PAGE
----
Email remains the linchpin of online communication, and while we heavily rely on everything from instant messaging to video chat in order to stay in touch with the people we need to in our lives, we always find ourselves turning back to tried-and-true email. Of course, even for something so utilitarian as email, there are still a million companies putting their own spin on it, and for so many Android users around the globe, Gmail is their email service of choice.

Over the years we've seen Gmail pick up a lot of new functionality — and when a service stays labeled as a “beta” for as long as Gmail did, we'd sure expect it to be undergoing plenty of active development. Google's given us an intelligent alternative to traditional Gmail in the form of Inbox (if that's to your taste), and most recently we've been hit with this whole new Gmail interface, complete with additional functionality, rolling out to users everywhere.

All of that's great — we love to have options for how we work with Gmail, and we love to see Google continue to add useful new features. But for all the service offers now, there are still a number of things that Gmail can't (or maybe more accurately, won't) do, doesn't do well, or forces users to turn to third-party solutions for. That's what brings us to this list, where we look at 10 features we'd love to see Gmail embrace.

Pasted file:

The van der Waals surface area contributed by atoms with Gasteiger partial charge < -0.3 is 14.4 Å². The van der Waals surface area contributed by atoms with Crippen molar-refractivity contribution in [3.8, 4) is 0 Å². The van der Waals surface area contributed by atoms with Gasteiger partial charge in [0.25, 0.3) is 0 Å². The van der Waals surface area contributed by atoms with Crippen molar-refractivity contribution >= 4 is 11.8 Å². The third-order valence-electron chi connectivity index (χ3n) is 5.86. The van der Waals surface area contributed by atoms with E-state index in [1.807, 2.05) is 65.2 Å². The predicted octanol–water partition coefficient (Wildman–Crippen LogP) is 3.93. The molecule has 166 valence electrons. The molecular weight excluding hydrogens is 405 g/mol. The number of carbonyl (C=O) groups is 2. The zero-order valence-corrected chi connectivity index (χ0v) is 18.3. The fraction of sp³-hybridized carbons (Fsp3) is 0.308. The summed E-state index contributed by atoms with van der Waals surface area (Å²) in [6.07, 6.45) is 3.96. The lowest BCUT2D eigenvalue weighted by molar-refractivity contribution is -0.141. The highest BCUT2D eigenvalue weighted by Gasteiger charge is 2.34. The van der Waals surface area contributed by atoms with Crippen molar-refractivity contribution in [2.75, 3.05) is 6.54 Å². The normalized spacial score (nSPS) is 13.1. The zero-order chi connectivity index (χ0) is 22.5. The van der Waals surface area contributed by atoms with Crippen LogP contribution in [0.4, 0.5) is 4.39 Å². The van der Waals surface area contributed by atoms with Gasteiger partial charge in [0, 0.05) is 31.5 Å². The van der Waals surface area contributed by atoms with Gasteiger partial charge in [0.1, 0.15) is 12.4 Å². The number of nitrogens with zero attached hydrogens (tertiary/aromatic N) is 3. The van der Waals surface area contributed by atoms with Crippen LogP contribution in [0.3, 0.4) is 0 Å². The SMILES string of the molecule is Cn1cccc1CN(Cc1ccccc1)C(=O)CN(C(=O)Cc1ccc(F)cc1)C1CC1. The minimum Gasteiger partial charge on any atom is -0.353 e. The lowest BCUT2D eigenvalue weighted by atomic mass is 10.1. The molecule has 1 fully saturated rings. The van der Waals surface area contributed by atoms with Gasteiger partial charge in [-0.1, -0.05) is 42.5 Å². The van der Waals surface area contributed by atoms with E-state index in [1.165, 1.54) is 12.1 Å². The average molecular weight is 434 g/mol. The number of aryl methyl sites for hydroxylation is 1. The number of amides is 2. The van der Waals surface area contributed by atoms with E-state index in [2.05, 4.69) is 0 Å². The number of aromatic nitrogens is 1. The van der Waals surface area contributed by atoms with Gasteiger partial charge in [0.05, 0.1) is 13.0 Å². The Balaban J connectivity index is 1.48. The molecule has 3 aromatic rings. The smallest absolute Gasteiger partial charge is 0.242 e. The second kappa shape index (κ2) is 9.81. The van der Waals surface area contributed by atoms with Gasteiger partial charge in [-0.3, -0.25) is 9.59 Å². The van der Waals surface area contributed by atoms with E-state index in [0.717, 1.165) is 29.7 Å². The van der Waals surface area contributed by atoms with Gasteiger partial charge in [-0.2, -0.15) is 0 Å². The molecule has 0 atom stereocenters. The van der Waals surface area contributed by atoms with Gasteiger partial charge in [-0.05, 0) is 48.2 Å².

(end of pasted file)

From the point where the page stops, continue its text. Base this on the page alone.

Before we get started, our apologies for skipping your number-one must-have feature. Because let's face it: with email as widely used as it is, and with user habits dating back decades, everyone's going to have their idiosyncrasies for how they use email to get things done. Maybe you still employ Gmail as a to-do list, or email yourself files rather than saving them to Drive. And as a result, not all of us are going to care the same about different features. But as you browse these pet peeves, think to yourself about what would go on your own Gmail wish list, and maybe share some of your favorite ideas in the comments.

A better search interface

What was that great recipe your mom sent you last spring? It was for a pot roast, right? Or maybe lamb chops? But it definitely said “recipe” in the subject line … unless it didn't? Well, you know it was from last spring, at least.

Gmail's got some powerful search tools, letting you narrow down your archive of old mail to find the messages you're looking for. And while many of those work well, they're far from as easy to use as they could be.

Take the date-range search, for example. On the web interface, you can hit the drop-down arrow from your search bar to access a list of search fields, including one for the date. But here it's limited to searching through a time range (one week, one month) centered around a particular date. You can manually specify a different range by typing out “before:” and “after:” search operators, but these take a particular date format that you may not find intuitive: “before:2017-8-3” works but “before:8/3/2017” doesn't.